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Einstein once said, “compound Interest is the eighth wonder of the world. He who understands it earns it; he who doesn’t … pays it.” So, understanding the basics of this powerful mathematical tool can play a valuable role in deciding how much risk to take when allocating investments.

What escapes many is the degree to which increasing percentages of annual investment earnings yield exponentially larger amounts of profit over time. Earning 10 percent per year instead of just 5 percent does not simply double the amount of earnings over, say, twenty years. That would be a linear relationship between the two earnings figures represented by a straight line going up diagonally across the chart. Instead the difference is “exponential” meaning that as the annual percentage increases, the line representing the return attains an ever-steeper upward slope. For example, a 5 percent return on a $10,000 annual contribution to a retirement plan would accumulate to $350,000 in twenty years. At an annual rate of 10 percent, the nest egg builds to $650,000. In both cases, the contributions total $200,000, but the interest earnings on the additional 5 percent are $300,000 greater.

To drive home the point, a one percent compounded return on a $1,000 annual investment over 20 years generates $2,150 in profit, but the 1% difference between 9 percent and 10 percent on the same annual contribution crates a difference of almost $8,000 in 20 years.

What this means for people who stay committed to stocks --- and the expectation of a 10 percent return --- is that they can afford to lose 20 percent of their account balance in a market downdraft and still be way ahead of what a safe 5 percent might have generated in some collection of conservative investments --- bonds exclusively or an equal balance of stocks and bonds.

It should also prompt people to look once again at what they are paying in fees and to assess carefully whether they are receiving comparable value-added performance to offset what might be 1 to 2 percent in advisor plus mutual fund costs. Fees, remember, are not the first 1 percent. Their long-term cost represents what we saw as the difference between 9 and 10 percent.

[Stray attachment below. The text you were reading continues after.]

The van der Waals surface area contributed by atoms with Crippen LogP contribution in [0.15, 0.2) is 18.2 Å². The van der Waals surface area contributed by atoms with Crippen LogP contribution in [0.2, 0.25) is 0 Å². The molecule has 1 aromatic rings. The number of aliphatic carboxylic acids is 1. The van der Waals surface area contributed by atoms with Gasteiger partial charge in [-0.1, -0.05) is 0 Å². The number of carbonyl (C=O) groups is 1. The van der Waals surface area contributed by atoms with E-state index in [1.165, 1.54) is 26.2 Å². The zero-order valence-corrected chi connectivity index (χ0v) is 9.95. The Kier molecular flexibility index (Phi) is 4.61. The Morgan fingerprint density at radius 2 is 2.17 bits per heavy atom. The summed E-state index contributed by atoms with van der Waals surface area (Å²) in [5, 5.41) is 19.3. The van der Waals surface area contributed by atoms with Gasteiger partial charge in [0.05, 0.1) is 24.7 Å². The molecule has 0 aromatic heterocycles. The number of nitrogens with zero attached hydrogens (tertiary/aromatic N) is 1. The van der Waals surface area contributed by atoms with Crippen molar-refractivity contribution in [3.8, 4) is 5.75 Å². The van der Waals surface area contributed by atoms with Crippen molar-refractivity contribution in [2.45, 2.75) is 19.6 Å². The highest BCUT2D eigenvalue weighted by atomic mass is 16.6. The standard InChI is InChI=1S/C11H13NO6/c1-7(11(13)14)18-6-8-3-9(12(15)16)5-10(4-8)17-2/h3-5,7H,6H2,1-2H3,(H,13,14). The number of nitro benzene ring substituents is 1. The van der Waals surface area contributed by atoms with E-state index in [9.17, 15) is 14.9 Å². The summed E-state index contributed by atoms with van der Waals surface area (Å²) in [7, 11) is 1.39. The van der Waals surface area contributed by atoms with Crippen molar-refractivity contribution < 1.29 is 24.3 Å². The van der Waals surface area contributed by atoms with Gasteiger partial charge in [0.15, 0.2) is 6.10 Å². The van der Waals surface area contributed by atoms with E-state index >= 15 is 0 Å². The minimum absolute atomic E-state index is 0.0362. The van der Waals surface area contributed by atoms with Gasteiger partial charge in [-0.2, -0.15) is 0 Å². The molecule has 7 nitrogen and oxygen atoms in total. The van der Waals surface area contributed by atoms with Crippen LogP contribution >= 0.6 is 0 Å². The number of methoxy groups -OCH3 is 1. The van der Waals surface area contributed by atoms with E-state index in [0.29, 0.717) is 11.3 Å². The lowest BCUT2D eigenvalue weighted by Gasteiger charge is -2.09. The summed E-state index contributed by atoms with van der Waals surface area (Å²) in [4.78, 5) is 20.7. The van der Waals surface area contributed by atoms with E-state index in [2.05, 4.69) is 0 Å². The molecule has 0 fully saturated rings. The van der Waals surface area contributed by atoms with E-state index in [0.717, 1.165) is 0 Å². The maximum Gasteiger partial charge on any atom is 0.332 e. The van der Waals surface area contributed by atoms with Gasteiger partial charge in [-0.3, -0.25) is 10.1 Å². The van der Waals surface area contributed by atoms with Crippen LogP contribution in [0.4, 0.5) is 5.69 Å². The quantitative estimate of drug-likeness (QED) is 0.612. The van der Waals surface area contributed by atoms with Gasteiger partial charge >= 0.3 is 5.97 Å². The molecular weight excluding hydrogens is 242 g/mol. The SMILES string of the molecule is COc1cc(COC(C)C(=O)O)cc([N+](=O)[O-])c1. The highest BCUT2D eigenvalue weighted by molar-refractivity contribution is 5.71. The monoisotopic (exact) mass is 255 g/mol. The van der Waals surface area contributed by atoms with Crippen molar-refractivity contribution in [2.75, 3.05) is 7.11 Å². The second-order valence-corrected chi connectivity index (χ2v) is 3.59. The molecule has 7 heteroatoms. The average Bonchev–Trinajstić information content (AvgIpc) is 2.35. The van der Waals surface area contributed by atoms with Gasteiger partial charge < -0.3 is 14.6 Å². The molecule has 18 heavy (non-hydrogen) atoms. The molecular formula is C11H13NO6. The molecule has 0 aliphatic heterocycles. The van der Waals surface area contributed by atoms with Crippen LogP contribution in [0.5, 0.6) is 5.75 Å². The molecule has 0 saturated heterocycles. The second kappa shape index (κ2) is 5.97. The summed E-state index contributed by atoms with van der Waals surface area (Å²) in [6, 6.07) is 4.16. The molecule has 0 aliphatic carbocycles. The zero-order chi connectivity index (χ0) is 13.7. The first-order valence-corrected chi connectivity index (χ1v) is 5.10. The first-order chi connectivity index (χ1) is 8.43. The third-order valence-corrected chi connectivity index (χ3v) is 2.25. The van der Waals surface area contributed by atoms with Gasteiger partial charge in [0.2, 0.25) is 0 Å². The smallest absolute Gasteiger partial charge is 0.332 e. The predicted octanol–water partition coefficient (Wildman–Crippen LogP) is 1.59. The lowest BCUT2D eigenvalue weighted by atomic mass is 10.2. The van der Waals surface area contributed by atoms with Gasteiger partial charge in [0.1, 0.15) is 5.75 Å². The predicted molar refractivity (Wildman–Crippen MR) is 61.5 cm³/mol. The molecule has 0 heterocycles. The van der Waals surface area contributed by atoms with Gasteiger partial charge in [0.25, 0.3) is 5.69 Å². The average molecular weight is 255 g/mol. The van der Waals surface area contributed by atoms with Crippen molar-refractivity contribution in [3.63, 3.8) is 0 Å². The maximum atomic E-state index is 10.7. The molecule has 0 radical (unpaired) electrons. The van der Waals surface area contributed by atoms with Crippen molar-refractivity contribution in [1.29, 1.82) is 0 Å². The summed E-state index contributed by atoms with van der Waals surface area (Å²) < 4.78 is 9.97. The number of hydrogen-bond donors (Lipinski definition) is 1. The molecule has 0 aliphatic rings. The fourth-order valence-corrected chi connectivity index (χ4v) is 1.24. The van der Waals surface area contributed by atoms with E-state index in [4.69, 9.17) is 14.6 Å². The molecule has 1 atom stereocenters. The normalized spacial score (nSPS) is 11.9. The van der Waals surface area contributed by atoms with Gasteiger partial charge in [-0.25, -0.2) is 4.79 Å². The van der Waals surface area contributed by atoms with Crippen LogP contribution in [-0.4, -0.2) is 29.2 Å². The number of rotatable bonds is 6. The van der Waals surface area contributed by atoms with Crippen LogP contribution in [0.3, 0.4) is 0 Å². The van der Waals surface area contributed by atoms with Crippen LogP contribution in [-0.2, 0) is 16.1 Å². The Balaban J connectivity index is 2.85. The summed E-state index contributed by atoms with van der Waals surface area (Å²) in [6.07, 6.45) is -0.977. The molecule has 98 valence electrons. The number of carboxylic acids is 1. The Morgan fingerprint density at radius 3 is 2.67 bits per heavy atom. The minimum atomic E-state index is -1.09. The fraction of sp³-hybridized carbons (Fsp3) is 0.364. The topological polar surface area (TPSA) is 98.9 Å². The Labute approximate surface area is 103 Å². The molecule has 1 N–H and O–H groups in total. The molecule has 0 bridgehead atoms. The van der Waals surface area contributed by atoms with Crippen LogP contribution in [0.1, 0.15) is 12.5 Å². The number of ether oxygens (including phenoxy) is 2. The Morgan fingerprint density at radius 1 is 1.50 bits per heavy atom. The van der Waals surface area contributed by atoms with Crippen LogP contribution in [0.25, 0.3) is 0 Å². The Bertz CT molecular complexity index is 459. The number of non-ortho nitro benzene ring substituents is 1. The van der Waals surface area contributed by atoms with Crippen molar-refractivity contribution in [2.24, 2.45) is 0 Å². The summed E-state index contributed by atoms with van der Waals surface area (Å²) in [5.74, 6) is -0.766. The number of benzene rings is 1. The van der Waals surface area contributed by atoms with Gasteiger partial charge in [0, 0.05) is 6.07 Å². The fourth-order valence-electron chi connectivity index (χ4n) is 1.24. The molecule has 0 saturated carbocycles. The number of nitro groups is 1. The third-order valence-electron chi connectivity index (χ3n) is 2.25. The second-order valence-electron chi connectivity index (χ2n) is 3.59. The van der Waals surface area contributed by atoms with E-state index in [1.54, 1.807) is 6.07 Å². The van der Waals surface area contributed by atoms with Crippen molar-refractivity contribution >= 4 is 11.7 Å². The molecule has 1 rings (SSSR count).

Starting with the rise of 27 percent in 2009, the average annual return in the S&P 500 since the crash has been 16 percent per year over a period that includes two flat years (including the current one to date) of just 2 percent. Talk about resilience. The difference between 16 percent and 15 percent (the missing 1 percent for either fees or performance reasons) amounts to $5,000 compounded --- it’s the difference between $129,000 versus $124,000 on a seven-year $10,000 per year contribution.

A user-friendly resource for playing with the math of compound interest can be found at

“Nothing succeeds like success,” but the concept is especially true with regard to successful investing. Beyond a certain point, portfolios of assets take on a life of their own and their owners can envision having enough to support an eccentric personal lifestyle supported by these resources regardless of what happens in the way of temporary reversals of fortune. Considering that, over the past thirty nine years, we have had only two calendar years when the market posted a loss of more than 20 percent (including reinvested dividends.) Striving for higher returns and living with volatility is a reasonable bet for most long term investors. Those exponentially higher returns more than compensate for the few substantial, but rare, downdrafts.